Affiliation: Institute of Molecular Medicine, University of Dusseldorf, Building 23.12, Universitatsstr. 1, D-40225Dusseldorf, Germany.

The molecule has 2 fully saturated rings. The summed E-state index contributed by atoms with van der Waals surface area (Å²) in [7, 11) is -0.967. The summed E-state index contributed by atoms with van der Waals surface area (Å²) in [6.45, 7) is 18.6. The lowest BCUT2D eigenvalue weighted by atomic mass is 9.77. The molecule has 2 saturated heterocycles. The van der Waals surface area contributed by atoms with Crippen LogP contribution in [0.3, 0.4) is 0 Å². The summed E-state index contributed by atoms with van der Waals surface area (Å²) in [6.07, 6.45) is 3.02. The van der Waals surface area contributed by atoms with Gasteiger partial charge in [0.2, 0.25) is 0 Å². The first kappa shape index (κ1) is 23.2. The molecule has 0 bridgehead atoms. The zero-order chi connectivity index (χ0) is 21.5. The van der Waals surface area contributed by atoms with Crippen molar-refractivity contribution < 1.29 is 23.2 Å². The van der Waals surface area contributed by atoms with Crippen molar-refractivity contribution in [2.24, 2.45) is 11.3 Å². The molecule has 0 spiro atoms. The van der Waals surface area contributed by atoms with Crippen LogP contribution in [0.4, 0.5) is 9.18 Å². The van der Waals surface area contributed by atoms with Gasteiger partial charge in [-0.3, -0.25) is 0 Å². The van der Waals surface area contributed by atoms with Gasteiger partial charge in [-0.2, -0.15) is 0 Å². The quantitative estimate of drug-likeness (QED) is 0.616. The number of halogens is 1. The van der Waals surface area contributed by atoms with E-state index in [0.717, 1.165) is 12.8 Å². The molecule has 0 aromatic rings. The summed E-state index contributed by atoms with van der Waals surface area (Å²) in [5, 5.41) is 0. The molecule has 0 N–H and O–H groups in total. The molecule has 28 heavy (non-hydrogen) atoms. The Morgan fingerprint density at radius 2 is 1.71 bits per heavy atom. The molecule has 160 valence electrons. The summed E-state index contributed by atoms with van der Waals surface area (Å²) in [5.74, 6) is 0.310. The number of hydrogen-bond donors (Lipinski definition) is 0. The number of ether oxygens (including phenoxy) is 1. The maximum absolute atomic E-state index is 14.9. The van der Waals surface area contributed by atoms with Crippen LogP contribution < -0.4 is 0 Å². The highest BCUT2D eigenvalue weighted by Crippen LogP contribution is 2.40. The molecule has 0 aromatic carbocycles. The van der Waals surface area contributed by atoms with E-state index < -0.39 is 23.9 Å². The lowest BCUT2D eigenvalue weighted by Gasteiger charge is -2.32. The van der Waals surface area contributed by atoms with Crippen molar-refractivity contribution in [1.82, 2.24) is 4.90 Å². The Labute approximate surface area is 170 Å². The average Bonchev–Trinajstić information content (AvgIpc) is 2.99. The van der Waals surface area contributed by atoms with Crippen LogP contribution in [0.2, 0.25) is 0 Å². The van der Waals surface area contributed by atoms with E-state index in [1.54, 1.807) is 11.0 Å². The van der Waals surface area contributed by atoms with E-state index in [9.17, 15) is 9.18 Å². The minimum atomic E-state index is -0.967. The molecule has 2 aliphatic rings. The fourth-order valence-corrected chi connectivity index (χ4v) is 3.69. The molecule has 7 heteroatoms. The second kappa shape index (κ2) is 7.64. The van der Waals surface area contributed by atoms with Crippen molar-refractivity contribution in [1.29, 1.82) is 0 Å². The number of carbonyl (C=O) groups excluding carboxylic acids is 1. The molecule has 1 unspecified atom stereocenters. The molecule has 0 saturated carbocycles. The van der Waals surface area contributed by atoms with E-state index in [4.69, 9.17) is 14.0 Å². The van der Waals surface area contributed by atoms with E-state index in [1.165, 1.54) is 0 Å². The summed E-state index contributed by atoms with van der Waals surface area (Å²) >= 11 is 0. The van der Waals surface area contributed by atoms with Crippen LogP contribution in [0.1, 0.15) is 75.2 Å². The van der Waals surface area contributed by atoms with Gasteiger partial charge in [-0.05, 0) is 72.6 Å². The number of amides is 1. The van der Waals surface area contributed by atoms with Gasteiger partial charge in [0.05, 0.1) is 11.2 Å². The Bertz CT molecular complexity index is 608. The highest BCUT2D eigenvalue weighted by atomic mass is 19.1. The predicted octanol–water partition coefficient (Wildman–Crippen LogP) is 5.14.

Deregulation of apoptosis resulting either in inappropriate loss or accumulation of cells is a major cause of many severe pathological conditions such as cancer, autoimmune diseases, microbial infections and degenerative disorders. Consequently, great interest has emerged in devising therapeutic strategies for intervening with cell death, either in a pro- or antiapoptotic direction. Among the different apoptosis-based drug targets, caspases, a family of intracellular cysteine proteases are most promising candidates, because they form the central core of the apoptotic machinery that coordinate cell death from various signals. Inappropriate cell death can be efficiently blocked by caspase inhibitors, whereas caspase activation or the inhibition of endogenous caspase inhibitors might be useful for the eradication of unwanted cells. Currently, numerous novel approaches are being followed employing gene therapy, antisense strategies, recombinant biologics or organic chemistry in order to target caspases or their endogenous inhibitors. Exciting proof-of-principle evidence obtained in several animal models confirms the validity of strategies targeting caspases and their enormous therapeutic potential. Although mostly in preclinical state, several therapeutics have recently progressed to clinical testing or were even approved by drug administration. This review summarizes the recent advances in the field of caspase targeting and discusses its wide-ranging opportunities for different human diseases.